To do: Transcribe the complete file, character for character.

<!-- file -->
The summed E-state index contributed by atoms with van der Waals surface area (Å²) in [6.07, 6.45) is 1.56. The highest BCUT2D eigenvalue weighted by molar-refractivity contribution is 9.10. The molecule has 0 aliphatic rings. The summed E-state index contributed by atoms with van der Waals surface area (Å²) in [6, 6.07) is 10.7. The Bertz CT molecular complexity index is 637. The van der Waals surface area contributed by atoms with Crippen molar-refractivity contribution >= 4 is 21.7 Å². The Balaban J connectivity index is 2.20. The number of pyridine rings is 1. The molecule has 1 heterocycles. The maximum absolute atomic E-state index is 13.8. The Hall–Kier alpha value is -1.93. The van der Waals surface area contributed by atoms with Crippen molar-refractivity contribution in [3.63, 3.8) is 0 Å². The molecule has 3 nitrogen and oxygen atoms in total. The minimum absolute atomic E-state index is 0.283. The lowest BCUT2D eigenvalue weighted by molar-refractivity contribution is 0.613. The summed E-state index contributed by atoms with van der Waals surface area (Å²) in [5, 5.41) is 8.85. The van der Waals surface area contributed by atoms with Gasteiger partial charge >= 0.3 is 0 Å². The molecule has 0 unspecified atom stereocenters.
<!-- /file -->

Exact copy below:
The summed E-state index contributed by atoms with van der Waals surface area (Å²) in [6.07, 6.45) is 1.56. The highest BCUT2D eigenvalue weighted by molar-refractivity contribution is 9.10. The molecule has 0 aliphatic rings. The summed E-state index contributed by atoms with van der Waals surface area (Å²) in [6, 6.07) is 10.7. The Bertz CT molecular complexity index is 637. The van der Waals surface area contributed by atoms with Crippen molar-refractivity contribution >= 4 is 21.7 Å². The Balaban J connectivity index is 2.20. The number of pyridine rings is 1. The molecule has 1 heterocycles. The maximum absolute atomic E-state index is 13.8. The Hall–Kier alpha value is -1.93. The van der Waals surface area contributed by atoms with Crippen molar-refractivity contribution in [3.63, 3.8) is 0 Å². The molecule has 3 nitrogen and oxygen atoms in total. The minimum absolute atomic E-state index is 0.283. The lowest BCUT2D eigenvalue weighted by molar-refractivity contribution is 0.613. The summed E-state index contributed by atoms with van der Waals surface area (Å²) in [5, 5.41) is 8.85. The van der Waals surface area contributed by atoms with Gasteiger partial charge >= 0.3 is 0 Å². The molecule has 0 unspecified atom stereocenters.